Walk to End Alzheimer’s exceeds goals

%0AParticipants+of+last+year%E2%80%99s+Walk+to+End+Alzheimer%E2%80%99s+gather+outside+of+the+Jacobetti+complex+to+support+research+of+the+incurable+disease.+%0APhoto+courtesy+of+Kristin+Rossi

Participants of last year’s Walk to End Alzheimer’s gather outside of the Jacobetti complex to support research of the incurable disease. Photo courtesy of Kristin Rossi

Jackie Jahfetson

Memory loss and confusion are the main symptoms of Alzheimer’s disease, and over 5.7 million Americans of all ages are living with the disease today. Though Western medicine has progressed immensely in the past 100 years, the disease remains incurable. But, the Alzheimer’s Association won’t give up without a fight as they continue their search for a cure.

Over 300 people joined together for the annual Walk to End Alzheimer’s this past Saturday and raised over $6,000 in support and research of the disease. People from Marquette County, Escanaba, Negaunee to local businesses, sponsors and families participated in the 2-mile walk that began at the Jacobetti Complex and looped along the lake shore.

“This cause is so important because Alzheimer’s disease is the sixth leading cause of death and the only one that cannot be slowed, prevented or cured,” Jake Bilodeau, regional director of Alzheimer’s Association said.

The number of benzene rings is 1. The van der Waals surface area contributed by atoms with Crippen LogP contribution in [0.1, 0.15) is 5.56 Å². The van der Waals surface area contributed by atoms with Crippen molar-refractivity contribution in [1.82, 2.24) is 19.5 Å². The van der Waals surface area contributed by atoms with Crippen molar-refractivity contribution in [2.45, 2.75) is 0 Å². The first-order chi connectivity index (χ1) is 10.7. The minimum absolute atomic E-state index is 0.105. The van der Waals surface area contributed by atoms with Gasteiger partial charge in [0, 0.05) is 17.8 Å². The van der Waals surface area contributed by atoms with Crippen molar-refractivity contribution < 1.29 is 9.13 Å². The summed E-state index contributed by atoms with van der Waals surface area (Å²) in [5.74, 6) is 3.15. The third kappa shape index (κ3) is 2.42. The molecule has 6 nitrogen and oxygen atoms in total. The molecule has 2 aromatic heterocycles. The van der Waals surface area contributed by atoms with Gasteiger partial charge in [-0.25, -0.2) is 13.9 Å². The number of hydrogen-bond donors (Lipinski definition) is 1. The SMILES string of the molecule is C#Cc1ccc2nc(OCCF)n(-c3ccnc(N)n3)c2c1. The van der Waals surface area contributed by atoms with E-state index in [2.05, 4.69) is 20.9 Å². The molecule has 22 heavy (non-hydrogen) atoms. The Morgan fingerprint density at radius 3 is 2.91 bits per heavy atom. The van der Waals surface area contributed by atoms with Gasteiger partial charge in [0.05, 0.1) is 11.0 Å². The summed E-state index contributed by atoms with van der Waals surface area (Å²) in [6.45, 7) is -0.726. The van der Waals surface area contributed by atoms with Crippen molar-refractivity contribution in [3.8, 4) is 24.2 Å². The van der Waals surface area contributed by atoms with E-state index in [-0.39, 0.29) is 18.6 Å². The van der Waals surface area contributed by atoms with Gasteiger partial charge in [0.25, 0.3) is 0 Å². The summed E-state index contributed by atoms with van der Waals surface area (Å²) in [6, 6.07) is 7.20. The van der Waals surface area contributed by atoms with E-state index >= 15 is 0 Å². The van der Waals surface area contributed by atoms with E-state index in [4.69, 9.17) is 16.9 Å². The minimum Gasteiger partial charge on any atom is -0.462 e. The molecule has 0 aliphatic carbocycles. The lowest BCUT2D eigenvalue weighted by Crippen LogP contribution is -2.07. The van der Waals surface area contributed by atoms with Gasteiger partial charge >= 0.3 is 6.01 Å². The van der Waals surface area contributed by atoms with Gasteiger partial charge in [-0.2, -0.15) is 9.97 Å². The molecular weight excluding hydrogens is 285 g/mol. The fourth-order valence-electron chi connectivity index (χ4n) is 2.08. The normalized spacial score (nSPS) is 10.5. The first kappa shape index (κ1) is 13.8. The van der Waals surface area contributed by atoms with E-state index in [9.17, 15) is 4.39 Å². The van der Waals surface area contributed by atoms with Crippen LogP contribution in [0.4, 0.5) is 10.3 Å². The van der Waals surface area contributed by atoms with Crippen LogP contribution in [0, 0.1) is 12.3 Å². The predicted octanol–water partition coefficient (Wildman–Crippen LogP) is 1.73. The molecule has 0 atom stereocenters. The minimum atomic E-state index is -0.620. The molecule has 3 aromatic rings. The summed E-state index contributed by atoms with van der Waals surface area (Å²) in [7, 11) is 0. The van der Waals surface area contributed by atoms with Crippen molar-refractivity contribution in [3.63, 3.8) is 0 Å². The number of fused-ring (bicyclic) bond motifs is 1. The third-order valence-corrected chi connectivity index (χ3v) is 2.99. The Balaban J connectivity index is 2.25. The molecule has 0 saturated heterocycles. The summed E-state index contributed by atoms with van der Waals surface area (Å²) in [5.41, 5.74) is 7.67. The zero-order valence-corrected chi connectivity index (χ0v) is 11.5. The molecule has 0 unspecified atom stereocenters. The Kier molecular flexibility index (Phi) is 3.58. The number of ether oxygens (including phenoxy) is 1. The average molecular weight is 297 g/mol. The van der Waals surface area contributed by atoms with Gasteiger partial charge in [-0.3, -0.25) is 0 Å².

Saturday’s walk exceeded its initial goal and helped raise a grand total of $60,000, Bilodeau said. Over 600 different communities participated making it the largest event to raise funds and increase awareness for the disease and related dementias, Bilodeau said. All the money goes to supporting programs and services in the Marquette community as well as research funding, he added.

“We definitely knocked our goal out of the water this year. We saw fantastic community involvement on Saturday,” Bilodeau said. “We had wonderful weather and the participants enjoyed the walk along the water, the Promise Garden Ceremony and an appearance from the Star Wars Storm Troopers. [There was] fun for the whole family.”

Though Saturday’s weather was a bit cooler than last year, there was an increase in the amount of community members and the walk saw a “level of awareness,” Bilodeau said, adding, if anyone is interested in volunteer leadership positions, there are opportunities still available on the Walk to End Alzheimer’s Committee.

“The walk may be over, but fundraising is not,” he added.

For anyone interested in getting involved or donating toward the cause, the organization will fundraise until Dec. 31. For more information, visit
act.alz.org/marquette.